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Forecasting daily attendances at an emergency department to aid resource planning.
BMC Emerg Med. 2009 Jan 29; 9:1.BE

Abstract

BACKGROUND

Accurate forecasting of emergency department (ED) attendances can be a valuable tool for micro and macro level planning.

METHODS

Data for analysis was the counts of daily patient attendances at the ED of an acute care regional general hospital from July 2005 to Mar 2008. Patients were stratified into three acuity categories; i.e. P1, P2 and P3, with P1 being the most acute and P3 being the least acute. The autoregressive integrated moving average (ARIMA) method was separately applied to each of the three acuity categories and total patient attendances. Independent variables included in the model were public holiday (yes or no), ambient air quality measured by pollution standard index (PSI), daily ambient average temperature and daily relative humidity. The seasonal components of weekly and yearly periodicities in the time series of daily attendances were also studied. Univariate analysis by t-tests and multivariate time series analysis were carried out in SPSS version 15.

RESULTS

By time series analyses, P1 attendances did not show any weekly or yearly periodicity and was only predicted by ambient air quality of PSI > 50. P2 and total attendances showed weekly periodicities, and were also significantly predicted by public holiday. P3 attendances were significantly correlated with day of the week, month of the year, public holiday, and ambient air quality of PSI > 50.After applying the developed models to validate the forecast, the MAPE of prediction by the models were 16.8%, 6.7%, 8.6% and 4.8% for P1, P2, P3 and total attendances, respectively. The models were able to account for most of the significant autocorrelations present in the data.

CONCLUSION

Time series analysis has been shown to provide a useful, readily available tool for predicting emergency department workload that can be used to plan staff roster and resource planning.

Authors+Show Affiliations

Health Services & Outcomes Research, National Healthcare Group, Commonwealth Lane, Singapore. yan_sun@nhg.com.sgNo affiliation info availableNo affiliation info availableNo affiliation info available

Pub Type(s)

Journal Article

Language

eng

PubMed ID

19178716

Citation

Sun, Yan, et al. "Forecasting Daily Attendances at an Emergency Department to Aid Resource Planning." BMC Emergency Medicine, vol. 9, 2009, p. 1.
Sun Y, Heng BH, Seow YT, et al. Forecasting daily attendances at an emergency department to aid resource planning. BMC Emerg Med. 2009;9:1.
Sun, Y., Heng, B. H., Seow, Y. T., & Seow, E. (2009). Forecasting daily attendances at an emergency department to aid resource planning. BMC Emergency Medicine, 9, 1. https://doi.org/10.1186/1471-227X-9-1
Sun Y, et al. Forecasting Daily Attendances at an Emergency Department to Aid Resource Planning. BMC Emerg Med. 2009 Jan 29;9:1. PubMed PMID: 19178716.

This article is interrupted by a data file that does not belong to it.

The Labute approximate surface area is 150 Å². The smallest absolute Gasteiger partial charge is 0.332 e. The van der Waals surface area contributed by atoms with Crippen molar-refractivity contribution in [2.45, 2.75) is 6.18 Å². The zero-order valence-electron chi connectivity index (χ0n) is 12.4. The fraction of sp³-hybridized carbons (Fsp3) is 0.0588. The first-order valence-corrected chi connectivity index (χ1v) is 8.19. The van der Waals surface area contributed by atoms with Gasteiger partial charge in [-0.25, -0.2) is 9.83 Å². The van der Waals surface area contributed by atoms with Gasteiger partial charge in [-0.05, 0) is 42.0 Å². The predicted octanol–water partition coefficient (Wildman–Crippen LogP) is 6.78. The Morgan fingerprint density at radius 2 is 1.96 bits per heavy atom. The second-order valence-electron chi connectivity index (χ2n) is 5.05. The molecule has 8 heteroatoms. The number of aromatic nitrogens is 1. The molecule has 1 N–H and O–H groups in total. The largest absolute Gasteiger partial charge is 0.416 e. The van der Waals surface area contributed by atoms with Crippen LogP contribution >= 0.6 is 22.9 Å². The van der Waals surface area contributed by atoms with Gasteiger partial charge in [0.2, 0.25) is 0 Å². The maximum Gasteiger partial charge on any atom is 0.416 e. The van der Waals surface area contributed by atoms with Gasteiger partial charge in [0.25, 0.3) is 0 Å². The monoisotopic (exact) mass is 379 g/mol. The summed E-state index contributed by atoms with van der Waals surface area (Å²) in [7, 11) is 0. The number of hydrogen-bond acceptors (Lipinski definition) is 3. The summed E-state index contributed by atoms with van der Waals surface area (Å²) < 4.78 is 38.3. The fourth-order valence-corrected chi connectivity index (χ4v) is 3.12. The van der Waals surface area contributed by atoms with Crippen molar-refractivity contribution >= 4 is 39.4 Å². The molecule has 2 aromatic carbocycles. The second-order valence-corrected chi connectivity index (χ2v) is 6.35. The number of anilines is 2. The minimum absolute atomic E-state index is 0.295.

* Article titles in AMA citation format should be in sentence-case
TY - JOUR T1 - Forecasting daily attendances at an emergency department to aid resource planning. AU - Sun,Yan, AU - Heng,Bee Hoon, AU - Seow,Yian Tay, AU - Seow,Eillyne, Y1 - 2009/01/29/ PY - 2008/07/03/received PY - 2009/01/29/accepted PY - 2009/1/31/entrez PY - 2009/1/31/pubmed PY - 2009/5/30/medline SP - 1 EP - 1 JF - BMC emergency medicine JO - BMC Emerg Med VL - 9 N2 - BACKGROUND: Accurate forecasting of emergency department (ED) attendances can be a valuable tool for micro and macro level planning. METHODS: Data for analysis was the counts of daily patient attendances at the ED of an acute care regional general hospital from July 2005 to Mar 2008. Patients were stratified into three acuity categories; i.e. P1, P2 and P3, with P1 being the most acute and P3 being the least acute. The autoregressive integrated moving average (ARIMA) method was separately applied to each of the three acuity categories and total patient attendances. Independent variables included in the model were public holiday (yes or no), ambient air quality measured by pollution standard index (PSI), daily ambient average temperature and daily relative humidity. The seasonal components of weekly and yearly periodicities in the time series of daily attendances were also studied. Univariate analysis by t-tests and multivariate time series analysis were carried out in SPSS version 15. RESULTS: By time series analyses, P1 attendances did not show any weekly or yearly periodicity and was only predicted by ambient air quality of PSI > 50. P2 and total attendances showed weekly periodicities, and were also significantly predicted by public holiday. P3 attendances were significantly correlated with day of the week, month of the year, public holiday, and ambient air quality of PSI > 50.After applying the developed models to validate the forecast, the MAPE of prediction by the models were 16.8%, 6.7%, 8.6% and 4.8% for P1, P2, P3 and total attendances, respectively. The models were able to account for most of the significant autocorrelations present in the data. CONCLUSION: Time series analysis has been shown to provide a useful, readily available tool for predicting emergency department workload that can be used to plan staff roster and resource planning. SN - 1471-227X UR - https://www.unboundmedicine.com/medline/citation/19178716/Forecasting_daily_attendances_at_an_emergency_department_to_aid_resource_planning_ L2 - https://bmcemergmed.biomedcentral.com/articles/10.1186/1471-227X-9-1 DB - PRIME DP - Unbound Medicine ER -